Along with Hardanger fiddler Benedicte Maurseth, bassist Emil Buchholz, frame drummer Volker Lankow, oud player Wassim Mukdad, and violinist Sanna Salmenkallio, singers appear (Lembe Lokk, Cymin Samawatie, Ines Theileis) while Rothenberg (in addition to clarinets) and Korhan Erel are credited with iPad and Wouter Jaspers Field Kit. Complementing the two CDs (one documenting the Berlin recordings, the other Helsinki’s) is a twenty-page booklet containing photos plus track listings accompanied by details about personnel, dates, and locations. Groupings of three, four, and five participants perform (nightingale included) on most of the Berlin tracks, whereas eight of the eleven Helsinki pieces are Rothenberg duets. That set also supplements the sounds of the Thrush nightingale with those of the sedge warbler, blackbird, reed warbler, and mosquito, and two album tracks present the nightingale unaccompanied.


A typical setting presents the leader on clarinet accompanied by two or three others and a nightingale interacting with all of them. The performances unfold in an unhurried, methodical manner, the humans receptive and responsive to the expressions arising from all concerned. The amazing to-and-fro that occurs between Lokk and the nightingale during “Dreaming Slow” should lay to rest any doubt that the bird’s expressions are not in some way responses to the singer’s. Much the same might be said of the title track, which sees the birds reacting to Samawatie’s musings, Erel’s eerie textures, and Rothenberg’s explorations.


The sound design has the potential to expand limitlessly beyond acoustic borders when the iPad’s involved. With the leader generating warbling synthesizer-like noises, “Alien Beauty,” for instance, is hardly like something one would imagine originating out of a Helsinki park. The ear otherwise perks up when the sweetly rustic sound of the Hardanger fiddle surfaces alongside the clarinet and nightingale during “She’s Finally Here.” With frame drum prodding the music along, the ensemble becomes a folk-tinged septet for “At Midnight We All Waited,” and then takes on a bluesy Eastern character when oud and frame drum appear in “I Cannot Go Home.” One particularly amusing moment arises during “Exit Music” when at one in the morning the musicians are asked to leave a Berlin park and thereafter play no later than ten o’clock at night.


On disc two, Rothenberg’s wail on the duet “Sharawaji Blues” sounds like he might have been imagining himself playing at a jazz club as opposed to a Helsinki park. In “No One Sings at Dawn Alone,” the Thrush nightingale turns particularly animated and talkative when paired with the leader’s bass clarinet, after which Rothenberg comes close to matching the musical chirp of the Blyth’s reed warblers during “Sisichak” when he plays a Bulgarian double whistle called the furulya. In terms of outliers, Nightingale Cities ends on a rather bizarre note when the insistent throb of Jay Nicholas’s bass powers a grooving dance pulse through the nightingale-punctuated “NeoNachtigall.”


At twenty-four tracks and 141 minutes, the question invariably arises: wouldn’t a single CD of, say, one-hour-long duration suffice? Yes, it would, but there’s also something undeniably engrossing about the result, even in its unabridged form. If anything, as the recording advances one’s affection for the project grows, especially when the ‘music‘ produced by the birds is so mesmerizing and the normal barriers separating the species seem to dissolve. As the recording nears its end, you’ll likely find yourself having been won over by Rothenberg’s contention that when humans create music with another species “(t)he planet becomes a more harmonious place.”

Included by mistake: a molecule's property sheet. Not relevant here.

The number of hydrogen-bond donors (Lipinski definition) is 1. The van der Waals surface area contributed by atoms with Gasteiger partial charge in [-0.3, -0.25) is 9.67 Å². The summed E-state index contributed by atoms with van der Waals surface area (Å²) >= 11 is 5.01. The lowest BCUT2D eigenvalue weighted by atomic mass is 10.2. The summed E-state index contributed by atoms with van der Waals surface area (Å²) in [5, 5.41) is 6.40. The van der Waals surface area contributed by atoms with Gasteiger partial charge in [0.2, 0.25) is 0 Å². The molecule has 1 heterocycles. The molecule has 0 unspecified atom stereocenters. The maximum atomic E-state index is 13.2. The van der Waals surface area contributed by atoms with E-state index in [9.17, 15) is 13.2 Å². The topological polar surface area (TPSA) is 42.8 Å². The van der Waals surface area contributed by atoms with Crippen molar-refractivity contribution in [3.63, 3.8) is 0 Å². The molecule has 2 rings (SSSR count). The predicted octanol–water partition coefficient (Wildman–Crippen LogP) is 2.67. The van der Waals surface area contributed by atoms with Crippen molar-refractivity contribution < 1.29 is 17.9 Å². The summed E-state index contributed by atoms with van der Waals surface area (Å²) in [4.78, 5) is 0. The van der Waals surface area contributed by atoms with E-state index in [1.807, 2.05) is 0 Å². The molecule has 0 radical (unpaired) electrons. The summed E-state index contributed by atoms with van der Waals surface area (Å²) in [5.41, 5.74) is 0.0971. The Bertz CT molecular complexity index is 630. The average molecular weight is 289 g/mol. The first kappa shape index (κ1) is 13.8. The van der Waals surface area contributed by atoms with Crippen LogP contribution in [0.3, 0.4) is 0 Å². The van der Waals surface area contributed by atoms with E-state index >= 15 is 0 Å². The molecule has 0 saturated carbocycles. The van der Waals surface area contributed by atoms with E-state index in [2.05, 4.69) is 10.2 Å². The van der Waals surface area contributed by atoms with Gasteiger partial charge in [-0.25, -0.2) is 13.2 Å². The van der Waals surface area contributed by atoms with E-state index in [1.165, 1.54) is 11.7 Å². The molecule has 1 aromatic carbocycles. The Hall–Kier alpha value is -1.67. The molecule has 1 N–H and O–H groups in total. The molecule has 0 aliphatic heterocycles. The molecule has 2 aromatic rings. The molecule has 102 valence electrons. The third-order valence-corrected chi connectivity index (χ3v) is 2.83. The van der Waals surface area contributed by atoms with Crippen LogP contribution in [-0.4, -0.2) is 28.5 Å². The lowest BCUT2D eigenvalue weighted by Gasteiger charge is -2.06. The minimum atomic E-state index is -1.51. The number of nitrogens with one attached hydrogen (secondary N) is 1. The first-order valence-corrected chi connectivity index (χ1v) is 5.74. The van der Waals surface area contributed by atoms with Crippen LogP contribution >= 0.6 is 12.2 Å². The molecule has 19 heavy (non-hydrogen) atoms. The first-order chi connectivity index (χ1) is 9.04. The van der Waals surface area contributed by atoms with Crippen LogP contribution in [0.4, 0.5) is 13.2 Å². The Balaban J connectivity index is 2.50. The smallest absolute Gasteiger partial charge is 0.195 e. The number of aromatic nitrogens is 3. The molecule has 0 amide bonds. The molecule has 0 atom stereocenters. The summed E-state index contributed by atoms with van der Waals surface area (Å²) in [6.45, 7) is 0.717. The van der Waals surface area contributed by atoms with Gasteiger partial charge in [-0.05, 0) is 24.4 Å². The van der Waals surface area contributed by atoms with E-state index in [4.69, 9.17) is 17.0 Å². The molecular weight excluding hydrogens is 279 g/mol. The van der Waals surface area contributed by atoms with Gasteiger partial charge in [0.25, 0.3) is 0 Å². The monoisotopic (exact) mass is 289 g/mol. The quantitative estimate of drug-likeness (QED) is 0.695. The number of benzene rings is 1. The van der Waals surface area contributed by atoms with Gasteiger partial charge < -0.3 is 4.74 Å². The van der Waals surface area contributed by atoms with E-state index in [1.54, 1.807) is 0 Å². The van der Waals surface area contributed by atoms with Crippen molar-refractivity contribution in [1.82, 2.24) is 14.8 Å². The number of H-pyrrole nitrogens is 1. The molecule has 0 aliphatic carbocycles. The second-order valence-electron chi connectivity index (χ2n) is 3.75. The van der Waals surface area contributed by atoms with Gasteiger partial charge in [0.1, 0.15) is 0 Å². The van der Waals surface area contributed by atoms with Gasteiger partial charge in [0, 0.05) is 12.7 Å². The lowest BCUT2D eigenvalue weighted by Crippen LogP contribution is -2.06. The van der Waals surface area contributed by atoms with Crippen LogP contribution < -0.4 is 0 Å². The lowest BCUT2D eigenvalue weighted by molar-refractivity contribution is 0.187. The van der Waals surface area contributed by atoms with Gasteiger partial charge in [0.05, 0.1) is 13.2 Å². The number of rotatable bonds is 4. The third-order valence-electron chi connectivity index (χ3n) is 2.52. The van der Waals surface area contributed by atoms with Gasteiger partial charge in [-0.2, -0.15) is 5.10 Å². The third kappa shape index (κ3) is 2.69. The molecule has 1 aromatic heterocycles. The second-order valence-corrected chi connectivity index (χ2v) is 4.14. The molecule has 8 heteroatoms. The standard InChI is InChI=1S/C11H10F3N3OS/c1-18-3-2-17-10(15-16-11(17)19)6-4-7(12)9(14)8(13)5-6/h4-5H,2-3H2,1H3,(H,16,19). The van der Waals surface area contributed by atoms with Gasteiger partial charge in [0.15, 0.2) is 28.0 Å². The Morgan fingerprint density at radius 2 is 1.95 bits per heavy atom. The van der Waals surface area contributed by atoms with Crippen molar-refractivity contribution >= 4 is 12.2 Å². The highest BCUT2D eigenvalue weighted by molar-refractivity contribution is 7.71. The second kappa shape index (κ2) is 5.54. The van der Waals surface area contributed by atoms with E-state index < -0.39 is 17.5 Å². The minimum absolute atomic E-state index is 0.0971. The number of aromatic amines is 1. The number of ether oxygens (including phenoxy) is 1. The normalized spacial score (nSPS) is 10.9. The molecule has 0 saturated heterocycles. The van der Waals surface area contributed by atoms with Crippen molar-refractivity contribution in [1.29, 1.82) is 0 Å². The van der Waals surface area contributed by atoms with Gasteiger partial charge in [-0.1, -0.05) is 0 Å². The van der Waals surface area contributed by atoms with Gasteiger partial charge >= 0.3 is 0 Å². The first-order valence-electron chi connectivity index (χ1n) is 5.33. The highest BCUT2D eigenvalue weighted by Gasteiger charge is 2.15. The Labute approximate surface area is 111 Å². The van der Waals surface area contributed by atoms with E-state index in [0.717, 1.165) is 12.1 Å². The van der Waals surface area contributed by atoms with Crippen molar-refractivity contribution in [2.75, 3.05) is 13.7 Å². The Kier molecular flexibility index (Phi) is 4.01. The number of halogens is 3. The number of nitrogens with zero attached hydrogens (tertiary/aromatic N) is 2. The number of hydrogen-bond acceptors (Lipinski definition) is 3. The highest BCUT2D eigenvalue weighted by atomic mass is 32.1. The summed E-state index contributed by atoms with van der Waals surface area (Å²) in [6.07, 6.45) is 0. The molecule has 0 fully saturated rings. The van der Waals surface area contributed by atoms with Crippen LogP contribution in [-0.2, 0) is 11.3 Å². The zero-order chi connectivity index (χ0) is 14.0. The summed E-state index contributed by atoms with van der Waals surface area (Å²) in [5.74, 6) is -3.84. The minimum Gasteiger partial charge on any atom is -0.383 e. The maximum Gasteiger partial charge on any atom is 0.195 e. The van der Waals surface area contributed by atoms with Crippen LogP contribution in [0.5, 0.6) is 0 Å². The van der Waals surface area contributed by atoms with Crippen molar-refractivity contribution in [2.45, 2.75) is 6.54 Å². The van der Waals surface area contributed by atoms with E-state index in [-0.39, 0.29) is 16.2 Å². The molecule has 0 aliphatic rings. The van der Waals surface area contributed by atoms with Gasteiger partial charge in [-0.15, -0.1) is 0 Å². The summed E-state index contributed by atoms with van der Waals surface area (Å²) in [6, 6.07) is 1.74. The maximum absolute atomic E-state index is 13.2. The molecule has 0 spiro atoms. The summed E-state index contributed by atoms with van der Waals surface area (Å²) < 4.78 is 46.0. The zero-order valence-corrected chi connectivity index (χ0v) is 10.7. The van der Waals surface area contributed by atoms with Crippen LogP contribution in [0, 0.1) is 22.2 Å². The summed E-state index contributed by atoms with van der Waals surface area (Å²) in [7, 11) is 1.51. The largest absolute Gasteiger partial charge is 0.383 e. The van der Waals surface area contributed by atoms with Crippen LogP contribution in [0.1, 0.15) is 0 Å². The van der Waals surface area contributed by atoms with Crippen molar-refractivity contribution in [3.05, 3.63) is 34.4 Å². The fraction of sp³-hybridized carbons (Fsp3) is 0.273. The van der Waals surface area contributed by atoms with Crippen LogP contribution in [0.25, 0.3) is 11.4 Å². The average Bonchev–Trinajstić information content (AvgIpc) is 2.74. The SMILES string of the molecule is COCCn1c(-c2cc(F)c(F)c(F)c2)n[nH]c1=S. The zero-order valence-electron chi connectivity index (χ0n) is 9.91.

Rigobert Dittmann | Bad Alchemy Magazin (102)
DAVID ROTHENBERG ist Klarinettist, erprobt im Spiel mit Scanner, Pauline Oliveros, Iva Bittová, Marilyn Crispell, er ist Professor of Philosophy and Music und er ist der Autor von „Sudden Music: Improvisation, Sound, Nature“ (2002), „Why Birds Sing“ (2005), „Thousand Mile Song: Whale Music in a Sea of Sound“ (2008), „Survival of the Beautiful: Art, Science, and Evolution“ (2011) oder „Bug Music: How Insects Gave Us Rhythm and Noise“ (2013). Lauter Bücher mit Musik. Zu seinem neuesten, „Nightingales in Berlin“, gehört Nightingale Cities: Berlin / Helsinki (Terra Nova, TN 1920 / Gruen 189, 2 x CD), aber auch schon „Berlin Bülbül“ (TN 1511 / Gruen 159). Beides mit Electronics von Korhan Erel, Rothenberg mit auch noch Bassklarinette, Seljefløyte, Furulya oder iPad, sowie nun auch noch den Sängerinnen Lembe Lokk & Cymin Samawatie, der Geigerin Sanna Salmenkallio und weiteren Berliner Bülbüllauschern, die sich die Nächte um die Ohren schlugen, um mit Nachtigallen zu musizieren. Deren Musik der Dichter John Clare schon 1832 bewundernd einfing mit ‘Chew-chew chew-chew’ & higher still / ‘Cheer-cheer cheer-cheer’ more loud & shrill / ‘Cheer-up cheer-up cheer-up’—& dropt / Low ‘Tweet tweet jug jug jug’ & stopt / One moment just to drink the sound / Her music made. So suchte Rothenberg, meist allein, im Mai 2016 in Helsinki auch den Zusammenklang mit Sprossern, Busch- & Schilfrohrsängern (mit Amsel oder Wachtelkönig als akustischem Beifang). In der Überzeugung, dabei nicht einem ‚Anderen‘ als ‚Alien Beauty‘ zu begegnen, vielmehr einem Widerhall menschgemachter Klänge, hard machinery ebenso wie soft melody. Natur und Kultur verklammert durch Schönheit als evolutionärem Plus? Mit anfänglichen Finessen- und Verblüffungsvorteilen der Geschnäbelten, denen dennoch ob des unmöglichen Dus die Rolle von Accessoires und Lokalkolorit droht. Am Ich-Du-ähnlichsten ist es, wenn Rothenberg unter finnischem Himmel und unter vier Augen quasi selber zum Vogel wird.